In a 2020 post, Gökçe Günel, Saiba Varma, and Chika Watanabe reflected on the fragmentation, precariousness, and new ways of being that unfolded during the pandemic and, in doing so, defined a new form of ethnographic práxis, which they titled patchwork ethnography. Rooted in feminist and decolonial principles, this form of ethnography “offers a new way of recognizing and accommodating how researchers’ lives in their full complexity shape knowledge production.” Taking a cue from Günel, Varma, and Watanabe, we considered what it would look like if we applied the principles of patchwork ethnography to pedagogy on and about collaborative research. Specifically, we sought to interweave the values outlined in their manifesto within a graduate course offered at the Goeldi Museum in January 2023. The goal was to introduce and engage students in discussions about collaborative, sensitive, decolonial, Indigenous, and anti-racist research methodologies, including demystifying the research and publication process.
We ask: How do we integrate the holistic approach outlined in the manifesto in course design (immersive, embodied, personal and professional, procedural and experiential)? What sources and holders of knowledge reflect diverse voices, knowledge, and practices to share, extend, and explore in the course? What are ways to create creative but also brave and safe spaces (material and immaterial) for students with diverse positionalities?
The result was a thirty-hour, eight-day course called “Diverse topics in cultural anthropology: collaborative anthropology.” The course was offered as part of the Fulbright project [FSP-P008165] “Engagement between Forest Peoples and Academia.” Like many who turned to new pedagogies to design with vulnerability and compassion during the pandemic, the course was a space to engage with the feminist principles outlined in the patchwork manifesto to create a supportive, generative, equity-inflected course as students (and faculty and staff) reinvigorated face-to-face spaces after more than two years of the online or hybrid format. Diverse modes of sociality and relationality were prioritized in the classroom and the course design ultimately reflected inclusive, decolonizing, and feminist pedagogies and methodologies.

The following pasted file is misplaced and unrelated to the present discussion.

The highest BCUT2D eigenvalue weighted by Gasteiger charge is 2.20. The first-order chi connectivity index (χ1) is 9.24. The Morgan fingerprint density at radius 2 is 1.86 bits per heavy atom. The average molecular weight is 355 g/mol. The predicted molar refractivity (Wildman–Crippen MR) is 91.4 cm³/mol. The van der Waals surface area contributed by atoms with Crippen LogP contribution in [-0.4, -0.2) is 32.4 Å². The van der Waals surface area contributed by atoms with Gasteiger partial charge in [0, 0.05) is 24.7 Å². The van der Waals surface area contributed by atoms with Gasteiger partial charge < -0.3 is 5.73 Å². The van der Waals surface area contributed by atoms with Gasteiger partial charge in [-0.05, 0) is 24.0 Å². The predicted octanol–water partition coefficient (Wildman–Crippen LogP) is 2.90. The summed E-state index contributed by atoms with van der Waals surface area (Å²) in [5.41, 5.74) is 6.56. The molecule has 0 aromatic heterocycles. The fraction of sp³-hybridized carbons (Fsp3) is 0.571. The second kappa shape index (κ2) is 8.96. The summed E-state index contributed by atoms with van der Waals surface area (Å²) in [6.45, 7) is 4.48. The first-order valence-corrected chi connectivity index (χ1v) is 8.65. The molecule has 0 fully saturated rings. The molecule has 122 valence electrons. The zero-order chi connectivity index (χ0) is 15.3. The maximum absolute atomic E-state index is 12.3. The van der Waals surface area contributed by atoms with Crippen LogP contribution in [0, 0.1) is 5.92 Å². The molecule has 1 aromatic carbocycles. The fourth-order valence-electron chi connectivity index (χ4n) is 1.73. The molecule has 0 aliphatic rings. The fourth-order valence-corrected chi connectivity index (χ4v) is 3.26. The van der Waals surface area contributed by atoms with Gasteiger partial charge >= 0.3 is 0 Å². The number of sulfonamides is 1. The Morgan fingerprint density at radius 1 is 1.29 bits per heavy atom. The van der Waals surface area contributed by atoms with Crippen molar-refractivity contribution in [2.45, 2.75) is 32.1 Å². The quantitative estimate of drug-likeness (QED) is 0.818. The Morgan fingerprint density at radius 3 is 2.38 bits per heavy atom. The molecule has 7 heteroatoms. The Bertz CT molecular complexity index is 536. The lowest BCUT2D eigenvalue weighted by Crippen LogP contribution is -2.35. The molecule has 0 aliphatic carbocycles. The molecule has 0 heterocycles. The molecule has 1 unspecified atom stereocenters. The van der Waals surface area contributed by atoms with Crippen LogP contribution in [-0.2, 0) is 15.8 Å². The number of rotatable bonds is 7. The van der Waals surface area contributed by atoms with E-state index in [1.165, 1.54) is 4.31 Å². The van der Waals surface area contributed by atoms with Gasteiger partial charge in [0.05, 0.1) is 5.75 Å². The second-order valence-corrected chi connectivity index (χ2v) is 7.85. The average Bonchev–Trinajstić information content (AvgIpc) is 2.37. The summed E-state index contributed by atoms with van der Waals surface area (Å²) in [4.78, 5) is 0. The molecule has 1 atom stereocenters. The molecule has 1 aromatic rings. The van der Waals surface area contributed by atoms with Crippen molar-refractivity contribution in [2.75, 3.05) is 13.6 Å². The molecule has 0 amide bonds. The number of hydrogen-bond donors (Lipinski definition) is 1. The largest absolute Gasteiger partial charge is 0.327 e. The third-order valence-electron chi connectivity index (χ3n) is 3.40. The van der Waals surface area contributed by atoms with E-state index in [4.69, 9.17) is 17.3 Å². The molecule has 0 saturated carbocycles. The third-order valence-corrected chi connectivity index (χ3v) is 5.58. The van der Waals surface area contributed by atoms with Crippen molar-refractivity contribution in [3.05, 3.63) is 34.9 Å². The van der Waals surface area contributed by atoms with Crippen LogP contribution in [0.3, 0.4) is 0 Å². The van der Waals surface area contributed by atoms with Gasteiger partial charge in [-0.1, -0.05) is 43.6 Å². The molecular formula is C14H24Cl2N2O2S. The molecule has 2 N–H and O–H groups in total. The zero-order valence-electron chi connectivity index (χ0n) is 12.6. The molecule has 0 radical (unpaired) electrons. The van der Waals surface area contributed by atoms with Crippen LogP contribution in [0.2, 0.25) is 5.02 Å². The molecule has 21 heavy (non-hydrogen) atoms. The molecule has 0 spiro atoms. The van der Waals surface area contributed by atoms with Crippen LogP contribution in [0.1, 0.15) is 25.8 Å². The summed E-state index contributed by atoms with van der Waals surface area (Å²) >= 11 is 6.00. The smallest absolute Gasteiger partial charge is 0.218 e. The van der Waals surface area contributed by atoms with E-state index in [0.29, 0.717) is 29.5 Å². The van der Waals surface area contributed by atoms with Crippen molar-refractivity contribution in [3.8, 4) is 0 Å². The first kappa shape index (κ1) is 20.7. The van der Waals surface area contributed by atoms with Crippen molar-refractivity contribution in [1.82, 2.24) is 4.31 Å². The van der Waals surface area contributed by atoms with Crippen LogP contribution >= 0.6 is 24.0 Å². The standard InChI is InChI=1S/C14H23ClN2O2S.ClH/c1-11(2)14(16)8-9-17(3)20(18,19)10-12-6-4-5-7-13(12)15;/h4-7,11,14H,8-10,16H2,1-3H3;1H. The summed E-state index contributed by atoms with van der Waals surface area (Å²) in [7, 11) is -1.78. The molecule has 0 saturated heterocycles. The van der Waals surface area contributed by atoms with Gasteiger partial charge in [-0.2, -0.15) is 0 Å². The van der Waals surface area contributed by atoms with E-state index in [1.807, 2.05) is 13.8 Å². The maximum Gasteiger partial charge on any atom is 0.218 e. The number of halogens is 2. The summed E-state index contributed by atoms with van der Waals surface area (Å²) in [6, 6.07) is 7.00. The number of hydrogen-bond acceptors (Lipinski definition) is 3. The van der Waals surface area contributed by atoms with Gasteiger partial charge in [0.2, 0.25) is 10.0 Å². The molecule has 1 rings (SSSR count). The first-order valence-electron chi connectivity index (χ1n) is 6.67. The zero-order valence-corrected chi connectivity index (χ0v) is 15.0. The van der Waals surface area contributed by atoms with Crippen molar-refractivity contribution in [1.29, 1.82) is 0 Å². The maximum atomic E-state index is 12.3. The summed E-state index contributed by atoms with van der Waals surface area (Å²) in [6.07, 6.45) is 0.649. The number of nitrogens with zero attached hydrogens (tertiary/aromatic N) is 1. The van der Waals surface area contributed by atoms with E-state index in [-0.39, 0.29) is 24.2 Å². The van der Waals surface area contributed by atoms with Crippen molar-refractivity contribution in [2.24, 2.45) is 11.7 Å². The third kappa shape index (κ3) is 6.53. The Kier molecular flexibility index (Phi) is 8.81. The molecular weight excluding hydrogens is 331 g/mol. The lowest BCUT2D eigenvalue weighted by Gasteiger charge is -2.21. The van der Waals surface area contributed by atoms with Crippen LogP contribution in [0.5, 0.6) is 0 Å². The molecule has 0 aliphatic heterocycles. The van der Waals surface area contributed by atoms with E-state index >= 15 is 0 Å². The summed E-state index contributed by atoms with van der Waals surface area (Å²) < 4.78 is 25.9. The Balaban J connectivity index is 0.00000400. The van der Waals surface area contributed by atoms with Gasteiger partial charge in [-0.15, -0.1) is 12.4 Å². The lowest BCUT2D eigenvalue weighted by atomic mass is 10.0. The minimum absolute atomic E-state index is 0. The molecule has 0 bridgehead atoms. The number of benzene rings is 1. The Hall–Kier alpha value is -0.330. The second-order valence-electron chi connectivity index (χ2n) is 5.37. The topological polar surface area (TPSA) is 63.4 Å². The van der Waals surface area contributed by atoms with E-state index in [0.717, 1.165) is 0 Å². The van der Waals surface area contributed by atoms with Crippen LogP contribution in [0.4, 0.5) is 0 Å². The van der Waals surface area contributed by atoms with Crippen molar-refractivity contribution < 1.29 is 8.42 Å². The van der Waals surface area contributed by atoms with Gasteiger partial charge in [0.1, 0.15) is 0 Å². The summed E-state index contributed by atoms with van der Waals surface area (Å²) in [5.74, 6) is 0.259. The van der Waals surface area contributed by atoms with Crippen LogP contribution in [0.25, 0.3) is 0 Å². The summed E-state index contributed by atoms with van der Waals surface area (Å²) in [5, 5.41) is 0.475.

In its final form, the course unfolded in the following sequence:
- Each day was organized around a central theme, from which different pedagogical and classroom strategies were adopted in order to utilize and accommodate diverse learning styles, mediums, and voices.
- At least one synergistic or reflective activity was offered per day, so that students developed a portfolio as the course unfolded. Both a digital and a print version of a course journal were provided to students. It was filled with the key ideas from each session and classroom activities for students to reflect on and record their activities, thoughts, ideas, questions, and provocations. Considering that students had differential access to laptops, smartphones, and other means to engage digitally in real time, both formats were welcome. All activities that were outlined in their journals were also discussed and given space in class.
- At the end of each class, resources, articles, websites, PowerPoints, and images from the day's board were shared. At the end of the course, all materials were emailed to students in shared, cloud-based folders.
Finally, students were invited to create a Zine as their culminating piece. The goal of the Zine was to tell their own research story using the pieces they had already generated during the workshop. The materials for the Zine were provided by the instructor (paper, colored pencils, crayons), which the students supplemented with additional materials to share in class (journals, oil pastels, watercolors).
As the course sought to follow and cater to the ways we learned best together, we changed, modified, and updated the course materials and format as we went along. A reciprocal, horizontal dialogue was fundamental to this space, especially in sharing resources, discourses, and plural epistemologies across multiple academic and positional boundaries.
Importantly, the topics related to critiques of capitalism, the Global North/South, and settler colonialism became threads that we embroidered within our days as we worked together. We were attentive to citational politics, and increased the density of sources from Brazilian anthropologists and relevant regional and local institutional websites. Adjustments to course activities, such as more time for group discussion, greater use of multimedia, and scheduling a microconference where students could present their work, were introduced based on class discussions and preferences.
Finally, several planned activities were abandoned (such as in-class contributions to Collaborative Indigenous Research Digital Garden) to accommodate for the changes. As a point of reference, these activities were retained in the journals so that students could reference or return to them if they wished. In order to accommodate the microconference, we condensed the last two days of the workshop into one. The conference included Zine presentations accompanied by food and refreshments.
Additional Activities after Group Feedback
Creating a Collective Space
Ontology, Epistemology, and Ethics
Collaborative, Decolonial, and Indigenous Research Methodologies
Positionality and Reflexivity
Sovereignty and Data Management Plans